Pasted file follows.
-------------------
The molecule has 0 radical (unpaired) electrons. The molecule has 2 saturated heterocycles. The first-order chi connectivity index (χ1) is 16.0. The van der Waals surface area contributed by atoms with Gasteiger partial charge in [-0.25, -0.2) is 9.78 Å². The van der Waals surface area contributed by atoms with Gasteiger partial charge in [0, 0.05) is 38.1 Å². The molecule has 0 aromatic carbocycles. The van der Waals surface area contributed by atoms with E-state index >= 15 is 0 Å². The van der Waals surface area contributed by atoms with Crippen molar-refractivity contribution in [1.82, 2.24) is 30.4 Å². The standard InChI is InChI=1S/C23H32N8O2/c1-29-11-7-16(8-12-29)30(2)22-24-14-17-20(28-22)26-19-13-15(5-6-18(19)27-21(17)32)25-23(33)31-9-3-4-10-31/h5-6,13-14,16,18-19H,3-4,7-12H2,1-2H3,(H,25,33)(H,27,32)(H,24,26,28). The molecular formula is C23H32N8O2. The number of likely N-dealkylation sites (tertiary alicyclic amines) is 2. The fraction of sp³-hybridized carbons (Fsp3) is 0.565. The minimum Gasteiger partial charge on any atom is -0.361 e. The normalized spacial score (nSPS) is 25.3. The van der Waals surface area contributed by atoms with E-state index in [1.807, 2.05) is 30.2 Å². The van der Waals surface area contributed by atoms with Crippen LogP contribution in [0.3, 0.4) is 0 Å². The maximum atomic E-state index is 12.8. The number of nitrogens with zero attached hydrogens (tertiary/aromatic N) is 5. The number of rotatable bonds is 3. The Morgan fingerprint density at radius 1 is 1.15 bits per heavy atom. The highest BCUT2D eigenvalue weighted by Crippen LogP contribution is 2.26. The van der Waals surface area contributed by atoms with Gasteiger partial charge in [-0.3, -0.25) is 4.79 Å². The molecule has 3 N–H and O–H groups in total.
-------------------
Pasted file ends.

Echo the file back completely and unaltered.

The molecule has 0 radical (unpaired) electrons. The molecule has 2 saturated heterocycles. The first-order chi connectivity index (χ1) is 16.0. The van der Waals surface area contributed by atoms with Gasteiger partial charge in [-0.25, -0.2) is 9.78 Å². The van der Waals surface area contributed by atoms with Gasteiger partial charge in [0, 0.05) is 38.1 Å². The molecule has 0 aromatic carbocycles. The van der Waals surface area contributed by atoms with E-state index >= 15 is 0 Å². The van der Waals surface area contributed by atoms with Crippen molar-refractivity contribution in [1.82, 2.24) is 30.4 Å². The standard InChI is InChI=1S/C23H32N8O2/c1-29-11-7-16(8-12-29)30(2)22-24-14-17-20(28-22)26-19-13-15(5-6-18(19)27-21(17)32)25-23(33)31-9-3-4-10-31/h5-6,13-14,16,18-19H,3-4,7-12H2,1-2H3,(H,25,33)(H,27,32)(H,24,26,28). The molecular formula is C23H32N8O2. The number of likely N-dealkylation sites (tertiary alicyclic amines) is 2. The fraction of sp³-hybridized carbons (Fsp3) is 0.565. The minimum Gasteiger partial charge on any atom is -0.361 e. The normalized spacial score (nSPS) is 25.3. The van der Waals surface area contributed by atoms with E-state index in [1.807, 2.05) is 30.2 Å². The van der Waals surface area contributed by atoms with Crippen LogP contribution in [0.3, 0.4) is 0 Å². The maximum atomic E-state index is 12.8. The number of nitrogens with zero attached hydrogens (tertiary/aromatic N) is 5. The number of rotatable bonds is 3. The Morgan fingerprint density at radius 1 is 1.15 bits per heavy atom. The highest BCUT2D eigenvalue weighted by Crippen LogP contribution is 2.26. The van der Waals surface area contributed by atoms with Gasteiger partial charge in [-0.3, -0.25) is 4.79 Å². The molecule has 3 N–H and O–H groups in total.